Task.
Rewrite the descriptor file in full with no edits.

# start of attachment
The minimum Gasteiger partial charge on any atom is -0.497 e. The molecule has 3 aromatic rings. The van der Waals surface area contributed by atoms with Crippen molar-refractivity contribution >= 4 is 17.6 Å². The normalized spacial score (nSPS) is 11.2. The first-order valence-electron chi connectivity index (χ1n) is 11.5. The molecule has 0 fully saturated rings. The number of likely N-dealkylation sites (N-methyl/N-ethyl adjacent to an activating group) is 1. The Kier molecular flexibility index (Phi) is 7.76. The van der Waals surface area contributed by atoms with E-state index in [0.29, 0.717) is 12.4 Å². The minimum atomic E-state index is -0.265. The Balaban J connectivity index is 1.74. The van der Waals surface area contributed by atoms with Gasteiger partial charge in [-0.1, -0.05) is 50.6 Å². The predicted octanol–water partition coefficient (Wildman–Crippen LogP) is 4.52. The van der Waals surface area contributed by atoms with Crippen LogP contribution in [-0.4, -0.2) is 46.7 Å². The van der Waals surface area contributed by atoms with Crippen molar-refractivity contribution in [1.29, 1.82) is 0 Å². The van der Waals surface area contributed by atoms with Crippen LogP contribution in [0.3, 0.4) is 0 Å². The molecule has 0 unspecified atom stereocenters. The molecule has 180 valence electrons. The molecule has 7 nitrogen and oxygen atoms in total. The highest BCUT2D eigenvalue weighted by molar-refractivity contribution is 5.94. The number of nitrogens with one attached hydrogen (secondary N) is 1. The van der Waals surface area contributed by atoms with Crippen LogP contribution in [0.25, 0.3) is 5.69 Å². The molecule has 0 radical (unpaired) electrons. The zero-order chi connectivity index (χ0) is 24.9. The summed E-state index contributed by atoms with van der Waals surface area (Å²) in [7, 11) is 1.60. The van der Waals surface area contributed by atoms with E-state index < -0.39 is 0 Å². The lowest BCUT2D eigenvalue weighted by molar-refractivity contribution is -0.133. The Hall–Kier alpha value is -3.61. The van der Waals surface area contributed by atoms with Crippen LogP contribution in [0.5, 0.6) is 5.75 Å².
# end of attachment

The minimum Gasteiger partial charge on any atom is -0.497 e. The molecule has 3 aromatic rings. The van der Waals surface area contributed by atoms with Crippen molar-refractivity contribution >= 4 is 17.6 Å². The normalized spacial score (nSPS) is 11.2. The first-order valence-electron chi connectivity index (χ1n) is 11.5. The molecule has 0 fully saturated rings. The number of likely N-dealkylation sites (N-methyl/N-ethyl adjacent to an activating group) is 1. The Kier molecular flexibility index (Phi) is 7.76. The van der Waals surface area contributed by atoms with E-state index in [0.29, 0.717) is 12.4 Å². The minimum atomic E-state index is -0.265. The Balaban J connectivity index is 1.74. The van der Waals surface area contributed by atoms with Gasteiger partial charge in [-0.1, -0.05) is 50.6 Å². The predicted octanol–water partition coefficient (Wildman–Crippen LogP) is 4.52. The van der Waals surface area contributed by atoms with Crippen LogP contribution in [-0.4, -0.2) is 46.7 Å². The van der Waals surface area contributed by atoms with Crippen molar-refractivity contribution in [1.29, 1.82) is 0 Å². The van der Waals surface area contributed by atoms with Crippen LogP contribution in [0.3, 0.4) is 0 Å². The molecule has 0 unspecified atom stereocenters. The molecule has 180 valence electrons. The molecule has 7 nitrogen and oxygen atoms in total. The highest BCUT2D eigenvalue weighted by molar-refractivity contribution is 5.94. The number of nitrogens with one attached hydrogen (secondary N) is 1. The van der Waals surface area contributed by atoms with Crippen LogP contribution in [0.25, 0.3) is 5.69 Å². The molecule has 0 radical (unpaired) electrons. The zero-order chi connectivity index (χ0) is 24.9. The summed E-state index contributed by atoms with van der Waals surface area (Å²) in [7, 11) is 1.60. The van der Waals surface area contributed by atoms with E-state index < -0.39 is 0 Å². The lowest BCUT2D eigenvalue weighted by molar-refractivity contribution is -0.133. The Hall–Kier alpha value is -3.61. The van der Waals surface area contributed by atoms with Crippen LogP contribution in [0.5, 0.6) is 5.75 Å².